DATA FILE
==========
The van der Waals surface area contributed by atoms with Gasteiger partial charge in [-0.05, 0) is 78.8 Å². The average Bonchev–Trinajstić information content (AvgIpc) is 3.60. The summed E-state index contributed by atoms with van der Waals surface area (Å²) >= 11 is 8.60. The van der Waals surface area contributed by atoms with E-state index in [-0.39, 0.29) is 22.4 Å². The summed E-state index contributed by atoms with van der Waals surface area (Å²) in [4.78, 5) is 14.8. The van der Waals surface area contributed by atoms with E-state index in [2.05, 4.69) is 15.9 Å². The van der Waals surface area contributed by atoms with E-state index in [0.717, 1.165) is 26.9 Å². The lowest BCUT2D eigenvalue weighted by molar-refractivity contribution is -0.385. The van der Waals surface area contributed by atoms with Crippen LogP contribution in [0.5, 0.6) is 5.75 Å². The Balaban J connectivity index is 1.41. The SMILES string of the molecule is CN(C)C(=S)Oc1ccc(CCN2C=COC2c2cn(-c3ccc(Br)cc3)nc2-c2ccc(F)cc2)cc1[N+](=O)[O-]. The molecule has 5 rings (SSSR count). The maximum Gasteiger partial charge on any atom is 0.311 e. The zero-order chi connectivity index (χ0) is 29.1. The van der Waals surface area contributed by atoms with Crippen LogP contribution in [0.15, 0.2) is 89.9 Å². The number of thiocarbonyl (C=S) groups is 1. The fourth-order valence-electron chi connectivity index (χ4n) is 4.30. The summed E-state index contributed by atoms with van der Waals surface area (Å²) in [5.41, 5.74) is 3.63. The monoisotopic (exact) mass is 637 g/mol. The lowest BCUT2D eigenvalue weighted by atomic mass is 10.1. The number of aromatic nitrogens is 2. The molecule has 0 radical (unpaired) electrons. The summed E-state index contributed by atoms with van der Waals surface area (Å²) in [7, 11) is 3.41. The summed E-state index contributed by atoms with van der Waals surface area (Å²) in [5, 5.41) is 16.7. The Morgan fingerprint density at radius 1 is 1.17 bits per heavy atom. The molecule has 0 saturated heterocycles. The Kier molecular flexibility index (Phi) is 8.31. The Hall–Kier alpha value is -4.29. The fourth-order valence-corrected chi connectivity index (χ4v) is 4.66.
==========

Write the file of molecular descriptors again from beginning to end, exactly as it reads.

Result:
The van der Waals surface area contributed by atoms with Gasteiger partial charge in [-0.05, 0) is 78.8 Å². The average Bonchev–Trinajstić information content (AvgIpc) is 3.60. The summed E-state index contributed by atoms with van der Waals surface area (Å²) >= 11 is 8.60. The van der Waals surface area contributed by atoms with E-state index in [-0.39, 0.29) is 22.4 Å². The summed E-state index contributed by atoms with van der Waals surface area (Å²) in [4.78, 5) is 14.8. The van der Waals surface area contributed by atoms with E-state index in [2.05, 4.69) is 15.9 Å². The van der Waals surface area contributed by atoms with E-state index in [0.717, 1.165) is 26.9 Å². The lowest BCUT2D eigenvalue weighted by molar-refractivity contribution is -0.385. The van der Waals surface area contributed by atoms with Crippen LogP contribution in [0.5, 0.6) is 5.75 Å². The Balaban J connectivity index is 1.41. The SMILES string of the molecule is CN(C)C(=S)Oc1ccc(CCN2C=COC2c2cn(-c3ccc(Br)cc3)nc2-c2ccc(F)cc2)cc1[N+](=O)[O-]. The molecule has 5 rings (SSSR count). The maximum Gasteiger partial charge on any atom is 0.311 e. The zero-order chi connectivity index (χ0) is 29.1. The van der Waals surface area contributed by atoms with Crippen LogP contribution in [0.15, 0.2) is 89.9 Å². The number of thiocarbonyl (C=S) groups is 1. The fourth-order valence-electron chi connectivity index (χ4n) is 4.30. The summed E-state index contributed by atoms with van der Waals surface area (Å²) in [5.41, 5.74) is 3.63. The monoisotopic (exact) mass is 637 g/mol. The lowest BCUT2D eigenvalue weighted by atomic mass is 10.1. The number of aromatic nitrogens is 2. The molecule has 0 radical (unpaired) electrons. The summed E-state index contributed by atoms with van der Waals surface area (Å²) in [7, 11) is 3.41. The summed E-state index contributed by atoms with van der Waals surface area (Å²) in [5, 5.41) is 16.7. The Morgan fingerprint density at radius 1 is 1.17 bits per heavy atom. The molecule has 0 saturated heterocycles. The Kier molecular flexibility index (Phi) is 8.31. The Hall–Kier alpha value is -4.29. The fourth-order valence-corrected chi connectivity index (χ4v) is 4.66.